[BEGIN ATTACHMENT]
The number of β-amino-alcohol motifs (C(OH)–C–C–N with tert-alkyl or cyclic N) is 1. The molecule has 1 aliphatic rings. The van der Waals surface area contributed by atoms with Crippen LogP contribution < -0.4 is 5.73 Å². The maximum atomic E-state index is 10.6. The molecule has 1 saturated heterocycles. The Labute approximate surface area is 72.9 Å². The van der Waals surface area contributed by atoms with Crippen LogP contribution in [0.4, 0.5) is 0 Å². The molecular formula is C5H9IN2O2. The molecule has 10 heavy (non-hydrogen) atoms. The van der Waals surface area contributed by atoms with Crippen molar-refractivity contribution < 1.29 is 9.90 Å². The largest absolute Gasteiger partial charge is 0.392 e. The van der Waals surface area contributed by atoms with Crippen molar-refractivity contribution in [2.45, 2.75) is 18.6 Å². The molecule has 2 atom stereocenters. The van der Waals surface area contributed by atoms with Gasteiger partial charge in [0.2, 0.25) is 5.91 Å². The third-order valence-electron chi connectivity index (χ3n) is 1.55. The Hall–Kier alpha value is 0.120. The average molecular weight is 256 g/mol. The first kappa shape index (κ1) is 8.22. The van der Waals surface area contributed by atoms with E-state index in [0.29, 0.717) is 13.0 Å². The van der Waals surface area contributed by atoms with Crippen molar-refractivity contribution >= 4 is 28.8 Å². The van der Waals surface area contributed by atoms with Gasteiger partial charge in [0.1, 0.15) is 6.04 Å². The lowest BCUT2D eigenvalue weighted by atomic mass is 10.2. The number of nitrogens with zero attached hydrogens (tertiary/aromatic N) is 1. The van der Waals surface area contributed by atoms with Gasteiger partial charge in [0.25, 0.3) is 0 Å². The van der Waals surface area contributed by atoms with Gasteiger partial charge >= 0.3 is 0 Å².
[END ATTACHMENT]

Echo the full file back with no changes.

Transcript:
The number of β-amino-alcohol motifs (C(OH)–C–C–N with tert-alkyl or cyclic N) is 1. The molecule has 1 aliphatic rings. The van der Waals surface area contributed by atoms with Crippen LogP contribution < -0.4 is 5.73 Å². The maximum atomic E-state index is 10.6. The molecule has 1 saturated heterocycles. The Labute approximate surface area is 72.9 Å². The van der Waals surface area contributed by atoms with Crippen LogP contribution in [0.4, 0.5) is 0 Å². The molecular formula is C5H9IN2O2. The molecule has 10 heavy (non-hydrogen) atoms. The van der Waals surface area contributed by atoms with Crippen molar-refractivity contribution < 1.29 is 9.90 Å². The largest absolute Gasteiger partial charge is 0.392 e. The van der Waals surface area contributed by atoms with Crippen molar-refractivity contribution in [2.45, 2.75) is 18.6 Å². The molecule has 2 atom stereocenters. The van der Waals surface area contributed by atoms with Gasteiger partial charge in [0.2, 0.25) is 5.91 Å². The third-order valence-electron chi connectivity index (χ3n) is 1.55. The Hall–Kier alpha value is 0.120. The average molecular weight is 256 g/mol. The first kappa shape index (κ1) is 8.22. The van der Waals surface area contributed by atoms with E-state index in [0.29, 0.717) is 13.0 Å². The van der Waals surface area contributed by atoms with Crippen molar-refractivity contribution >= 4 is 28.8 Å². The van der Waals surface area contributed by atoms with Gasteiger partial charge in [0.1, 0.15) is 6.04 Å². The lowest BCUT2D eigenvalue weighted by atomic mass is 10.2. The number of nitrogens with zero attached hydrogens (tertiary/aromatic N) is 1. The van der Waals surface area contributed by atoms with Gasteiger partial charge in [0.25, 0.3) is 0 Å². The van der Waals surface area contributed by atoms with Gasteiger partial charge >= 0.3 is 0 Å².